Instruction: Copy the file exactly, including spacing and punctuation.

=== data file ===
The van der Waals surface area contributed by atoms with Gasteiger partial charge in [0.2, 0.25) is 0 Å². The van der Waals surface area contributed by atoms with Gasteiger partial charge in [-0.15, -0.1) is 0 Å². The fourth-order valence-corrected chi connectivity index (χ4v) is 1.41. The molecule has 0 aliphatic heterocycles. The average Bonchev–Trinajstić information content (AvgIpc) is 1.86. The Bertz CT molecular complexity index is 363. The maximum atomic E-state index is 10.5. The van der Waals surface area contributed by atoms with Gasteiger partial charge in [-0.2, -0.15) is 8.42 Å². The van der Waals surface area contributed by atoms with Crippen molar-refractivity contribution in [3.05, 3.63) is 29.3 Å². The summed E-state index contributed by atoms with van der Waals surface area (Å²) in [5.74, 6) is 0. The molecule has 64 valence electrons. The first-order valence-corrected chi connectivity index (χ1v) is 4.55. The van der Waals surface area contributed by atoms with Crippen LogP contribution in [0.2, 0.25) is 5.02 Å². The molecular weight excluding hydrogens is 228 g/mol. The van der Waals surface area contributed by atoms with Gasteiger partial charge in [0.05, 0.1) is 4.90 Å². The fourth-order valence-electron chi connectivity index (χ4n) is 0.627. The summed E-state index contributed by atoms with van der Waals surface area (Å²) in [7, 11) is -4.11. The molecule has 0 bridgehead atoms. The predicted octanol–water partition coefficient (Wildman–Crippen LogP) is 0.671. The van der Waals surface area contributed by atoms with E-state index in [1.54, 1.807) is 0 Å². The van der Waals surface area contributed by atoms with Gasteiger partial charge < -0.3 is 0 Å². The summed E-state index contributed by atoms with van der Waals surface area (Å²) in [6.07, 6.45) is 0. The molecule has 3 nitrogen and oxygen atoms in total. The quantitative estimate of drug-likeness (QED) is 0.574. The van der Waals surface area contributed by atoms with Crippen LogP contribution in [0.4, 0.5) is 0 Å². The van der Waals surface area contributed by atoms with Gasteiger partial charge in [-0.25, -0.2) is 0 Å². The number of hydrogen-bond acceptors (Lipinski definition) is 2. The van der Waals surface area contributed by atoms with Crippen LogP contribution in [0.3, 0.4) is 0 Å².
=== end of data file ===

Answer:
The van der Waals surface area contributed by atoms with Gasteiger partial charge in [0.2, 0.25) is 0 Å². The van der Waals surface area contributed by atoms with Gasteiger partial charge in [-0.15, -0.1) is 0 Å². The fourth-order valence-corrected chi connectivity index (χ4v) is 1.41. The molecule has 0 aliphatic heterocycles. The average Bonchev–Trinajstić information content (AvgIpc) is 1.86. The Bertz CT molecular complexity index is 363. The maximum atomic E-state index is 10.5. The van der Waals surface area contributed by atoms with Gasteiger partial charge in [-0.2, -0.15) is 8.42 Å². The van der Waals surface area contributed by atoms with Crippen molar-refractivity contribution in [3.05, 3.63) is 29.3 Å². The summed E-state index contributed by atoms with van der Waals surface area (Å²) in [5.74, 6) is 0. The molecule has 64 valence electrons. The first-order valence-corrected chi connectivity index (χ1v) is 4.55. The van der Waals surface area contributed by atoms with Crippen LogP contribution in [0.2, 0.25) is 5.02 Å². The molecular weight excluding hydrogens is 228 g/mol. The van der Waals surface area contributed by atoms with Gasteiger partial charge in [0.05, 0.1) is 4.90 Å². The fourth-order valence-electron chi connectivity index (χ4n) is 0.627. The summed E-state index contributed by atoms with van der Waals surface area (Å²) in [7, 11) is -4.11. The molecule has 0 bridgehead atoms. The predicted octanol–water partition coefficient (Wildman–Crippen LogP) is 0.671. The van der Waals surface area contributed by atoms with E-state index in [1.54, 1.807) is 0 Å². The van der Waals surface area contributed by atoms with Gasteiger partial charge < -0.3 is 0 Å². The summed E-state index contributed by atoms with van der Waals surface area (Å²) in [6.07, 6.45) is 0. The molecule has 3 nitrogen and oxygen atoms in total. The quantitative estimate of drug-likeness (QED) is 0.574. The van der Waals surface area contributed by atoms with Crippen LogP contribution in [0.4, 0.5) is 0 Å². The van der Waals surface area contributed by atoms with Gasteiger partial charge in [-0.25, -0.2) is 0 Å². The number of hydrogen-bond acceptors (Lipinski definition) is 2. The van der Waals surface area contributed by atoms with Crippen LogP contribution in [0.3, 0.4) is 0 Å².